SHAFFER: Pixar movies to watch over Winter break

Pixar+offers+many+classic%2C+fun+movies+to+watch+with+family+and+friends.+Photo+via+Flickr

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Pixar offers many classic, fun movies to watch with family and friends. Photo via Flickr

Everyone likes Pixar movies. It’s that simple. In fact, not liking any Pixar movies might very well be a war crime. I am foaming at the mouth just pondering all of the options right now. While many Pixar films have become mainstream, I am going to try to cover some that I think should be talked about more in terms of how they stack up next to some of the all-time family staples such as “The Incredibles” and “Finding Nemo,” even though most films in the movie juggernaut’s arsenal are very well known. Here are some of my favorite Pixar films that students should hunker down and watch with their loved ones during the long break.

Coco (2017)

“The Godfather,” “Good Will Hunting,” “Coco.” Which one doesn’t belong? Either of the first two; take your pick! I am going to be completely honest right now and possibly controversial, but “Coco” might just be my favorite Pixar movie of all time. How could you not like Miguel, the protagonist, in this story? He’s a fan favorite! In all seriousness, I learned about Day of the Dead, a Hispanic holiday which the plot of “Coco” is centered around, every year growing up because I took Spanish in school, but I never really appreciated the significance of the holiday until I saw this movie, which could be best described as a holiday dedicated to celebrating the lives of deceased loved ones and carrying on their memories.

It gave me such a good idea of how important and cool it is. This movie also had fantastic music with hits like “Un Poco Loco” and “Remember Me,” which was an absolute tear jerker in the film. I rose from my bed somewhere north of 15 times during the film just to dance along with some of the electric tunes. The music just took over! Mind you, the first time I watched this I was alone in my bed and it had to be the late hours of the night. I don’t regret it one bit, though. The colors, the culture and the cowardice of Ernesto de la Cruz, the antagonist, are what I remember most about the film. It is a 10/10 movie and I urge you to watch it if you haven’t seen it: The long winter break is a perfect time to watch this masterpiece. Buckle up for a pool of tears at the end!

Up (2009)

The beginning of this movie is both the happiest and saddest experience of my movie watching career. It might also be the most emotionally destroyed I’ve ever been. The main character, Carl Fredricksen, starts off as a young boy and finds his true love, Ellie. Within the following four minutes we see them live their entire lives together filled with dancing, picnics and joy, and also ties in a devastating sad element. It was definitely a rollercoaster of emotions. I love this movie for many reasons. I love the joy on Carl’s face when he and Russell, the Boy Scout who got stuck on his flying house, finally make it to Paradise Falls, a waterfall in South America that Carl and Ellie had dreamed about going to their entire lives. I love Dug, the talking dog. Among many other things, I love Kevin, the unorthodox bird they find in South America, and his chocolate-loving tendencies. When it comes to movies, this one is necessary to settle down and watch with your family during the break.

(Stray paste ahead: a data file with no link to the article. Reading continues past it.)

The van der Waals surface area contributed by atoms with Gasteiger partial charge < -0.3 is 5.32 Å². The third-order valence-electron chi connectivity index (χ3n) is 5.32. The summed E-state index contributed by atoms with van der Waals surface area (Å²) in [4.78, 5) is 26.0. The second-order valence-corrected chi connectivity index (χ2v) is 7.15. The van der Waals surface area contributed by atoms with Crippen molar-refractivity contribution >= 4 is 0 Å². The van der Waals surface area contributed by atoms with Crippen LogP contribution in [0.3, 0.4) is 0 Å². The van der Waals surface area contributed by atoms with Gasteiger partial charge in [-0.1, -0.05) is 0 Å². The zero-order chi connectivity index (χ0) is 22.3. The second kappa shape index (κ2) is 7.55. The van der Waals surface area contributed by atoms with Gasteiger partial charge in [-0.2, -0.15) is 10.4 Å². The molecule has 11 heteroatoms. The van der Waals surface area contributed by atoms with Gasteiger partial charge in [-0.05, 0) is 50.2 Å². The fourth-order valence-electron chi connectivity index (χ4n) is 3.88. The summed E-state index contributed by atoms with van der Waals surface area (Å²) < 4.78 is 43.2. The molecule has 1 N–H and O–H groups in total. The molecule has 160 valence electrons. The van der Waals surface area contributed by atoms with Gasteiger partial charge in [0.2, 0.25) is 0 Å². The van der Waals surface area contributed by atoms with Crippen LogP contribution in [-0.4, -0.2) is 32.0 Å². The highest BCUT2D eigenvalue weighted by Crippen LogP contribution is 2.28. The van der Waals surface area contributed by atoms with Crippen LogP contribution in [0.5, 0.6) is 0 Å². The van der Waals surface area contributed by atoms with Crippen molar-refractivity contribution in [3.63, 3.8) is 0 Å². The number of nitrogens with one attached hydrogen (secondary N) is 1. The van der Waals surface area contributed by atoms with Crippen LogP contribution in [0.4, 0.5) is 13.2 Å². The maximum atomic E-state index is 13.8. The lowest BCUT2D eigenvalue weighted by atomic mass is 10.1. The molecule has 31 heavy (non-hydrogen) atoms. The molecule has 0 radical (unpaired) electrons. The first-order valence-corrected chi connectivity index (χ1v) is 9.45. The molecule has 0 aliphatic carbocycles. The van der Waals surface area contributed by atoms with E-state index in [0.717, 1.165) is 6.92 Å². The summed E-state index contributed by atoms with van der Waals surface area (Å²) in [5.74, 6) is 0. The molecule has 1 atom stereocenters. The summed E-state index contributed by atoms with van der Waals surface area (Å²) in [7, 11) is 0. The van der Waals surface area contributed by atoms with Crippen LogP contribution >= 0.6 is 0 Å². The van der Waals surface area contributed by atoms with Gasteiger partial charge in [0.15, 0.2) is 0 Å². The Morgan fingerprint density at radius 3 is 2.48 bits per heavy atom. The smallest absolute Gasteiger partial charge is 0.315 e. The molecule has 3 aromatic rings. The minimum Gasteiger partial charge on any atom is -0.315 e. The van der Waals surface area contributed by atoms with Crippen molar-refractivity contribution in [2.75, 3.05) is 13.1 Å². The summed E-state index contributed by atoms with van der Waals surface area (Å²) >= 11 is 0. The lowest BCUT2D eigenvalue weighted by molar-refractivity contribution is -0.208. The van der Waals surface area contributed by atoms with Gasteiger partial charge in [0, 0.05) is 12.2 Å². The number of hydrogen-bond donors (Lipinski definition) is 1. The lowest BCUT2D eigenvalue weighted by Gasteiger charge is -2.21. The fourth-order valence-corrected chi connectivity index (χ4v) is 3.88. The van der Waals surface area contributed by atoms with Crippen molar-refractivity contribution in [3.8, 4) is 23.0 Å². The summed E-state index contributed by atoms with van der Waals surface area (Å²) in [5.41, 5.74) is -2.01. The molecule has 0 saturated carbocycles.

Inside Out (2015)

I actually just watched this one for the first time the other night, so I would be remiss if I didn’t include it. It’s fresh in the memory! Anyway, Inside Out is a real tear jerker if I am being frank. When Riley, the main character, moved away from the life she loved in Minnesota and cried on her first day of school in San Francisco. I was hiding my tears from my roommate as I watched this scene in bed. Seriously, though, I think the movie gave an interesting perspective on the emotions that people go through on a daily basis, and it also painted a great picture of the severity of mental health issues, as well as the importance of maintaining a good mental state. Joy, Sadness, Disgust, Anger and Fear are the emotions in the film and they are inside of Riley’s head, working together to react to daily events and processing them as memories.

The different emotions portrayed inside Riley’s head gave me an interesting view on how they work together in weird ways, one being the importance of showing sadness so it can lead to happiness. Hot take: Joy is a coward. Worst emotion in the movie. Overall, great film and great meaning.

Honorable Mentions: every Pixar movie other than “Coco,” “Up” and “Inside Out.”

There are so many Pixar films to pick from but these are the essentials to watch over the long break.

This story was written by Tommy Shaffer. He can be reached at d.shaffer@marquette.edu.